Videos show first flights of helicopter that crashed in Spring Branch

Richard Herr, who died in a helicopter crash in Spring Branch, was a combat pilot in the Kosovo War.

Richard Herr, who died in a helicopter crash in Spring Branch, was a combat pilot in the Kosovo War.

Courtesy National Museum of the United States Air Force.

A series of six videos appear to show a kit-build helicopter involved in a recent fatal crash being tested and flown more than a decade ago. Richard Herr, who died alongside Hill Country flight school founder Kevin Berry on April 29 in the crash, is seen working with the Hummingbird 260L helicopter in one video and piloting it in others, including its maiden flight and another flight with his mother on Mother’s Day in 2013.

The video came to light in a Reddit post of a previous MySA story on the two men being identified and new information about the aircraft. Reddit user CommonRequirement shared the video in a comment on the post.

“Found a video of its first flight. looks more solid than I imagined (video is 20 gusting 30),” the Redditor wrote. “He’s flown it for almost 12 years so it was probably a better build than people are giving him credit for. Very sad to see.”

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MySA’s previous story revealed the aircraft was built with a Chevrolet Corvette LS7 engine, although it has not been publicly confirmed by the NTSB’s investigation if the same engine was being run at the time of the crash. An obituary for Berry states a mechanical failure caused the crash and that Herr was piloting the Hummingbird at the time. In a 2020 video for the National Museum of the United States Air Force, Herr speaks about his helicopter and states he does the maintenance on it himself.

A comment on the video of the aircraft’s first test flight — which was recorded in 2012 — is from what appears to be Richard Herr’s YouTube account and was posted roughly one year ago, although a specific date is not shown. In it he describes changes to the helicopter since it’s first flight a decade earlier, calling it by a nickname he also uses in the Air Force video — The Mistress.

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“Yes, still have The Mistress. Have made and tested bunches of upgrades to include major engine re wiring, new tunable engine computer, composite blades, trim system, oil cooler, stand by electric water pump, Nitrous bottle, new intake and air induction system, forced air heater, dampner [sic] upgrades, cameras, batteries and the list goes on,” Herr’s comment reads.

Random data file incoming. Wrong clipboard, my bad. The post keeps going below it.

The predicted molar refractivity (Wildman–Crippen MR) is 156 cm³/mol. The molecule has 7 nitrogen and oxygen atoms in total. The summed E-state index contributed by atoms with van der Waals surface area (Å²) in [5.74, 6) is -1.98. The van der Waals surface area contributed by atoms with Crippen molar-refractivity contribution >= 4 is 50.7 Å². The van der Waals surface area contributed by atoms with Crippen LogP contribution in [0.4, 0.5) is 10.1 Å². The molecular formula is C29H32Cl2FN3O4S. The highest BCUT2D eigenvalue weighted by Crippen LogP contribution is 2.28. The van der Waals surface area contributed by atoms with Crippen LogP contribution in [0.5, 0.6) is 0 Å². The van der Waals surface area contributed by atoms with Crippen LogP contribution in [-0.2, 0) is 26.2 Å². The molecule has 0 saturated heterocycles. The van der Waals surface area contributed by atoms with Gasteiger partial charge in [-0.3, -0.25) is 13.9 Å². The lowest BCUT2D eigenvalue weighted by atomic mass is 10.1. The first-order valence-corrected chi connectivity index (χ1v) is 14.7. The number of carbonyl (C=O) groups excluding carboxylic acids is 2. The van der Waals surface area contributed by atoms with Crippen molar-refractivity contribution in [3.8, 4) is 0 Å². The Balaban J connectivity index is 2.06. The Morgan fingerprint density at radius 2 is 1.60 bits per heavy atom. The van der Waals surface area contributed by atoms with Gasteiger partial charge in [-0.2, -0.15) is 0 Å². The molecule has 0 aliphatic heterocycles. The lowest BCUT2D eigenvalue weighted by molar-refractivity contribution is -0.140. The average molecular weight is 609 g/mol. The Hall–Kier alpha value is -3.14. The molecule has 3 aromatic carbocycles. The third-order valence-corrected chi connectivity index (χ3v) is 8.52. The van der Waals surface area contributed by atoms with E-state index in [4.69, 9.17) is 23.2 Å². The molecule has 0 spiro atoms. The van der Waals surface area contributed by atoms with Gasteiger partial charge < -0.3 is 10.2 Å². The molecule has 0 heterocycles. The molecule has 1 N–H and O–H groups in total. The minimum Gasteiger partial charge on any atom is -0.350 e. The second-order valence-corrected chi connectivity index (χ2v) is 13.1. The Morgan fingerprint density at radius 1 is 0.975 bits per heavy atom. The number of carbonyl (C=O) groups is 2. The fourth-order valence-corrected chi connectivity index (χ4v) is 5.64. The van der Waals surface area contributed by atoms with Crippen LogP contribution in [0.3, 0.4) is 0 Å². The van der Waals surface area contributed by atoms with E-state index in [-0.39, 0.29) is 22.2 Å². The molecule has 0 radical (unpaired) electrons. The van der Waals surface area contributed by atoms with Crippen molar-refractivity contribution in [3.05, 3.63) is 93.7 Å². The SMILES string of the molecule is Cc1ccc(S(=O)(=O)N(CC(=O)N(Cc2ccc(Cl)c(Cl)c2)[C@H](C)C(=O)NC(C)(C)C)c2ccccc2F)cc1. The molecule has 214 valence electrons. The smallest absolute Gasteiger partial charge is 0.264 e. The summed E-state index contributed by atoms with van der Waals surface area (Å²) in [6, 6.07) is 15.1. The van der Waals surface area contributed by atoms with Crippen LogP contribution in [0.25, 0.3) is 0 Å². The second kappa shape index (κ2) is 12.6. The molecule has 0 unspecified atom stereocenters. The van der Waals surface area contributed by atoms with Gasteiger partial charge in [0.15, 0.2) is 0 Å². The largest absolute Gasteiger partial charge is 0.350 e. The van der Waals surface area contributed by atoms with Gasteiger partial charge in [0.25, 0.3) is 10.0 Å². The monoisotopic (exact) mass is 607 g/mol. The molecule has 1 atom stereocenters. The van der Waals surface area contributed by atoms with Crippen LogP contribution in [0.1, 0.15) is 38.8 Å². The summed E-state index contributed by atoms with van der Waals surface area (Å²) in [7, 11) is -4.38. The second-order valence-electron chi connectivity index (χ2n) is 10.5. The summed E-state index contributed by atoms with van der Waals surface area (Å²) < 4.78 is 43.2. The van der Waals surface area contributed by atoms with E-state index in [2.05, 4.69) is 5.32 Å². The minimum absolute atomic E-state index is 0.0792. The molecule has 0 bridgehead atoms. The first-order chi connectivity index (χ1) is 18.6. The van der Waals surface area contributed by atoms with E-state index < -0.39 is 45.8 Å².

Other comments made from the account that posted the videos, appearing to belong to Herr’s wife, speak positively of the LS7 engine.

“I have stuck the tail in a direct cross [wind] with full left pedal at 3/4 Max gross and the RPM does not droop. This on a 90 degree day on the ramp. The LS7 power is there,” the comment reads.

Another comment from Richard Herr states he purchased the “quickbuild” option from Vertical Aviation Technologies for the Hummingbird 260L, which delivers a partially complete aircraft with “assembled airframe including, windshield, nose, center instrument console, doors, tail cone, landing gear and stabilizers.” Current pricing for the kit with this option is listed on the website as costing $241,650.

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“I got the quick build kit. I am the first one in the US to build it with the LS7 and the new MGL panel. There is a guy in Canada that built one with the LS7 and no MGL and he has skids as well,” the comment reads. “I think that lots of the issues I had I’ve been able to [relay] to Brad to help those that follow. If you get the Lycoming [engine] I can’t help with anything other than the Tail, Rotor, and Cabin and Flight controls.”

Brad appears to reference Brad Clark, who is listed as the owner of Vertical Aviation Technologies in a YouTube video from Base Leg Aviation and is mentioned on the company’s website. A November 29, 2012, Facebook post from the company congratulates Herr on his first flight, but a link in the post no longer functions. MySA reached out to the company for comment and will update this story if a response is received.

Flying over the Texas Hill Country

A video recorded from the aircraft’s cockpit shows the helicopter soaring hundreds of feet above the Texas Hill Country on a flight to Canyon Lake. During the 9-minute video, it appears his main GPS unit fails and a backup GPS unit is used.

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During the flight, captions laid over the video call out points of interest being flown over, including the Bulverde H-E-B, town of Sattler, Tye Preston Memorial Library and a Home Depot in Bulverde. The flight also takes them over their home after they fly above Highway 46.

The flight also passes by Smithson Valley High School and over New Braunfels before showing a successful landing at a small airport.

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